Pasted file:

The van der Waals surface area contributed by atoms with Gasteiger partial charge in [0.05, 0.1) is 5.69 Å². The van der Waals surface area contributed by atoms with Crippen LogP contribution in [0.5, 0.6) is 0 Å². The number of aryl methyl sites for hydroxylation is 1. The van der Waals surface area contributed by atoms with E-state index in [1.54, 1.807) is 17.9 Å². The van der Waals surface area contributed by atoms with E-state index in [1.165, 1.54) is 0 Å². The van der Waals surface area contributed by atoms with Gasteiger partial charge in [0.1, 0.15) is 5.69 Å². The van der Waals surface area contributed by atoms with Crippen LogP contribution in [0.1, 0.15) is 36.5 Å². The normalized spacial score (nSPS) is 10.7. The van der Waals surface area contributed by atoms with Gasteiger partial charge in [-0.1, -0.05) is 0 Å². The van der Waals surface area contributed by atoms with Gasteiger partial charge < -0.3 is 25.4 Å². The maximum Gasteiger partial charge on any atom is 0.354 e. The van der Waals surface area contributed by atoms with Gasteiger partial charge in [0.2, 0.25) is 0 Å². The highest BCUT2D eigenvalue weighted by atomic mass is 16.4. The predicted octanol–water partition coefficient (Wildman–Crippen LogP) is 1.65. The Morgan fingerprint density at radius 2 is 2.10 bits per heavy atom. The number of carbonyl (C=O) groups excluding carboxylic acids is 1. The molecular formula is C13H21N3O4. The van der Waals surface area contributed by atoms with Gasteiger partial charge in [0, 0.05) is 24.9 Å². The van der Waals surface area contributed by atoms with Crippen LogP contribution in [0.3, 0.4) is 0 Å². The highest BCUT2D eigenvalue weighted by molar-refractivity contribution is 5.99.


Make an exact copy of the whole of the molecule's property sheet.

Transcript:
The van der Waals surface area contributed by atoms with Gasteiger partial charge in [0.05, 0.1) is 5.69 Å². The van der Waals surface area contributed by atoms with Crippen LogP contribution in [0.5, 0.6) is 0 Å². The number of aryl methyl sites for hydroxylation is 1. The van der Waals surface area contributed by atoms with E-state index in [1.54, 1.807) is 17.9 Å². The van der Waals surface area contributed by atoms with E-state index in [1.165, 1.54) is 0 Å². The van der Waals surface area contributed by atoms with Gasteiger partial charge in [0.1, 0.15) is 5.69 Å². The van der Waals surface area contributed by atoms with Crippen LogP contribution in [0.1, 0.15) is 36.5 Å². The normalized spacial score (nSPS) is 10.7. The van der Waals surface area contributed by atoms with Gasteiger partial charge in [-0.1, -0.05) is 0 Å². The van der Waals surface area contributed by atoms with Gasteiger partial charge < -0.3 is 25.4 Å². The maximum Gasteiger partial charge on any atom is 0.354 e. The van der Waals surface area contributed by atoms with Gasteiger partial charge in [0.2, 0.25) is 0 Å². The highest BCUT2D eigenvalue weighted by atomic mass is 16.4. The predicted octanol–water partition coefficient (Wildman–Crippen LogP) is 1.65. The Morgan fingerprint density at radius 2 is 2.10 bits per heavy atom. The number of carbonyl (C=O) groups excluding carboxylic acids is 1. The molecular formula is C13H21N3O4. The van der Waals surface area contributed by atoms with Gasteiger partial charge in [0, 0.05) is 24.9 Å². The van der Waals surface area contributed by atoms with Crippen LogP contribution in [0.3, 0.4) is 0 Å². The highest BCUT2D eigenvalue weighted by molar-refractivity contribution is 5.99.